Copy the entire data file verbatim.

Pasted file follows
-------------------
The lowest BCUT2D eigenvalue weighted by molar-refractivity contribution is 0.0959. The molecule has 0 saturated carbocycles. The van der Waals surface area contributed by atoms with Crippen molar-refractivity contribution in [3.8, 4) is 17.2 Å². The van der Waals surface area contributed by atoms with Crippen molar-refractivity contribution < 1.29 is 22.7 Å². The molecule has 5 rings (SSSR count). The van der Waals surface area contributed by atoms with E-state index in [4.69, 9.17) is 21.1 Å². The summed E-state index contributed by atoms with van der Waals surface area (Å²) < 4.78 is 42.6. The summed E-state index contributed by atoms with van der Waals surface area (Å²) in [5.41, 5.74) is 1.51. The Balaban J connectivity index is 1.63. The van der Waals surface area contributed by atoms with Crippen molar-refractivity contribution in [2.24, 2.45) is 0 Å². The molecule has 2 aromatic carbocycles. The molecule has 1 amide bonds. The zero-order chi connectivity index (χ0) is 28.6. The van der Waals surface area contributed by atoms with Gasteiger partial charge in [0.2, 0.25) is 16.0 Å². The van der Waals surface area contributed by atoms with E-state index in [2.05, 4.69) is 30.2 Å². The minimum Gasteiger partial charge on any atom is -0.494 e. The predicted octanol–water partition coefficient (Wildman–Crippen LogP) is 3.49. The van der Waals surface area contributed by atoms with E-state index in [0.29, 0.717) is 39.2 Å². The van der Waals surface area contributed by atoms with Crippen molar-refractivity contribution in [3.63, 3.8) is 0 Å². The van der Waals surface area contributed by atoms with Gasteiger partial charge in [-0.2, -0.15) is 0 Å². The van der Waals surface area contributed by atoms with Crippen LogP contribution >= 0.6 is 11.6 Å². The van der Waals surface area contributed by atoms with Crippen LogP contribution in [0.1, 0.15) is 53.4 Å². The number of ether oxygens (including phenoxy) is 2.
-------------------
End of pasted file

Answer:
The lowest BCUT2D eigenvalue weighted by molar-refractivity contribution is 0.0959. The molecule has 0 saturated carbocycles. The van der Waals surface area contributed by atoms with Crippen molar-refractivity contribution in [3.8, 4) is 17.2 Å². The van der Waals surface area contributed by atoms with Crippen molar-refractivity contribution < 1.29 is 22.7 Å². The molecule has 5 rings (SSSR count). The van der Waals surface area contributed by atoms with E-state index in [4.69, 9.17) is 21.1 Å². The summed E-state index contributed by atoms with van der Waals surface area (Å²) < 4.78 is 42.6. The summed E-state index contributed by atoms with van der Waals surface area (Å²) in [5.41, 5.74) is 1.51. The Balaban J connectivity index is 1.63. The van der Waals surface area contributed by atoms with Crippen molar-refractivity contribution in [2.24, 2.45) is 0 Å². The molecule has 2 aromatic carbocycles. The molecule has 1 amide bonds. The zero-order chi connectivity index (χ0) is 28.6. The van der Waals surface area contributed by atoms with Gasteiger partial charge in [0.2, 0.25) is 16.0 Å². The van der Waals surface area contributed by atoms with E-state index in [2.05, 4.69) is 30.2 Å². The minimum Gasteiger partial charge on any atom is -0.494 e. The predicted octanol–water partition coefficient (Wildman–Crippen LogP) is 3.49. The van der Waals surface area contributed by atoms with E-state index in [0.29, 0.717) is 39.2 Å². The van der Waals surface area contributed by atoms with Crippen molar-refractivity contribution in [3.63, 3.8) is 0 Å². The van der Waals surface area contributed by atoms with Gasteiger partial charge in [-0.2, -0.15) is 0 Å². The van der Waals surface area contributed by atoms with Crippen LogP contribution >= 0.6 is 11.6 Å². The van der Waals surface area contributed by atoms with Crippen LogP contribution in [0.1, 0.15) is 53.4 Å². The number of ether oxygens (including phenoxy) is 2.